A flatbread is a simple bread made from flattened dough. Many flatbreads are unleavened—made without yeast or sourdough culture. They can range from one millimeter to a few centimeters thick. Flatbread was already known in Ancient Egypt and Sumer.
The term unleavened breads can also refer to breads which are not prepared with leavening agents. These flatbreads holds special religious significance to adherents of Judaism and Christianity. Jews consume unleavened breads such as Matzo during Passover. They are also used in the Western Christan liturgy when Christians celebrate the Eucharist.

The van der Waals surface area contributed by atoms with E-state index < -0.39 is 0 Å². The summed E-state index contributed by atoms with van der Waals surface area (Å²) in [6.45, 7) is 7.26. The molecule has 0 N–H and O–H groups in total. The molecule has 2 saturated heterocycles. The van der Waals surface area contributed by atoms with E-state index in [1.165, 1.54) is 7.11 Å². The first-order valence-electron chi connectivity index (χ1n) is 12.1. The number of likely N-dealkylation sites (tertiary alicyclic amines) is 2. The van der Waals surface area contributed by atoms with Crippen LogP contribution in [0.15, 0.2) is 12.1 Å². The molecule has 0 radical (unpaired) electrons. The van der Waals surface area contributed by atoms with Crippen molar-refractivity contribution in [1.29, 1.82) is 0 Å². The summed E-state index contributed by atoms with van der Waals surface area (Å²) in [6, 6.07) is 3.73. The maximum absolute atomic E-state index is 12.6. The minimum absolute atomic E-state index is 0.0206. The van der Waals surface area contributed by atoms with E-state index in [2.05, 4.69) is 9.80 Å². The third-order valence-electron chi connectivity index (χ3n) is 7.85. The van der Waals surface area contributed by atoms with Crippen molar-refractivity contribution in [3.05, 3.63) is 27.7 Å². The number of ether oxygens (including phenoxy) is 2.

In 2000 Edward de Bono advised a U.K Foreign Office committee that the Arab-Israeli conflict might be due, in part, to low levels of zinc found in people who eat unleavened bread, a known side-effect of which is aggression. He suggested shipping out jars of Marmite to compensate.